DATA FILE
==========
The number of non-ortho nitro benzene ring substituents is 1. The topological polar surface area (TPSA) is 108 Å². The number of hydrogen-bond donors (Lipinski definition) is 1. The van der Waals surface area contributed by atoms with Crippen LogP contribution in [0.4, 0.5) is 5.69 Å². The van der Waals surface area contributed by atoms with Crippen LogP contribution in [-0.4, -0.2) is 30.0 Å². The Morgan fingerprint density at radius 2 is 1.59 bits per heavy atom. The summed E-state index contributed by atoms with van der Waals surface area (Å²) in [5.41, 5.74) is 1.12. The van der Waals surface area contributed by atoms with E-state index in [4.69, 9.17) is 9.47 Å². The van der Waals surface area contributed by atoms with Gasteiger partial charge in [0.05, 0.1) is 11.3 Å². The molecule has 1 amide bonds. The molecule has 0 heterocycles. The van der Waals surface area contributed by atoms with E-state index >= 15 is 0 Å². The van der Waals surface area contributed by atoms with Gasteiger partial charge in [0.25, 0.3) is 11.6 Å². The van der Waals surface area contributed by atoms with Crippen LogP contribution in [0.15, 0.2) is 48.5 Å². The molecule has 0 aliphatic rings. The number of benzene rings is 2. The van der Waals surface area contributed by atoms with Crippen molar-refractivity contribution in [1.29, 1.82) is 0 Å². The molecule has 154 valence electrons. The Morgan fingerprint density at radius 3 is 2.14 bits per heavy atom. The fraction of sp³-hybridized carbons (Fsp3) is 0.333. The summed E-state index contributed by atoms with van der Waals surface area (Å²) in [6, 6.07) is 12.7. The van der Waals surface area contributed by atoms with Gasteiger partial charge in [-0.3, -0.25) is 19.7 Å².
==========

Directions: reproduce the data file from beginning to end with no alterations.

The number of non-ortho nitro benzene ring substituents is 1. The topological polar surface area (TPSA) is 108 Å². The number of hydrogen-bond donors (Lipinski definition) is 1. The van der Waals surface area contributed by atoms with Crippen LogP contribution in [0.4, 0.5) is 5.69 Å². The van der Waals surface area contributed by atoms with Crippen LogP contribution in [-0.4, -0.2) is 30.0 Å². The Morgan fingerprint density at radius 2 is 1.59 bits per heavy atom. The summed E-state index contributed by atoms with van der Waals surface area (Å²) in [5.41, 5.74) is 1.12. The van der Waals surface area contributed by atoms with E-state index in [4.69, 9.17) is 9.47 Å². The van der Waals surface area contributed by atoms with Gasteiger partial charge in [0.05, 0.1) is 11.3 Å². The molecule has 1 amide bonds. The molecule has 0 heterocycles. The van der Waals surface area contributed by atoms with E-state index >= 15 is 0 Å². The van der Waals surface area contributed by atoms with Gasteiger partial charge in [0.25, 0.3) is 11.6 Å². The van der Waals surface area contributed by atoms with Crippen LogP contribution in [0.15, 0.2) is 48.5 Å². The molecule has 0 aliphatic rings. The number of benzene rings is 2. The van der Waals surface area contributed by atoms with Crippen molar-refractivity contribution in [1.29, 1.82) is 0 Å². The molecule has 154 valence electrons. The Morgan fingerprint density at radius 3 is 2.14 bits per heavy atom. The fraction of sp³-hybridized carbons (Fsp3) is 0.333. The summed E-state index contributed by atoms with van der Waals surface area (Å²) in [6, 6.07) is 12.7. The van der Waals surface area contributed by atoms with Gasteiger partial charge in [-0.3, -0.25) is 19.7 Å².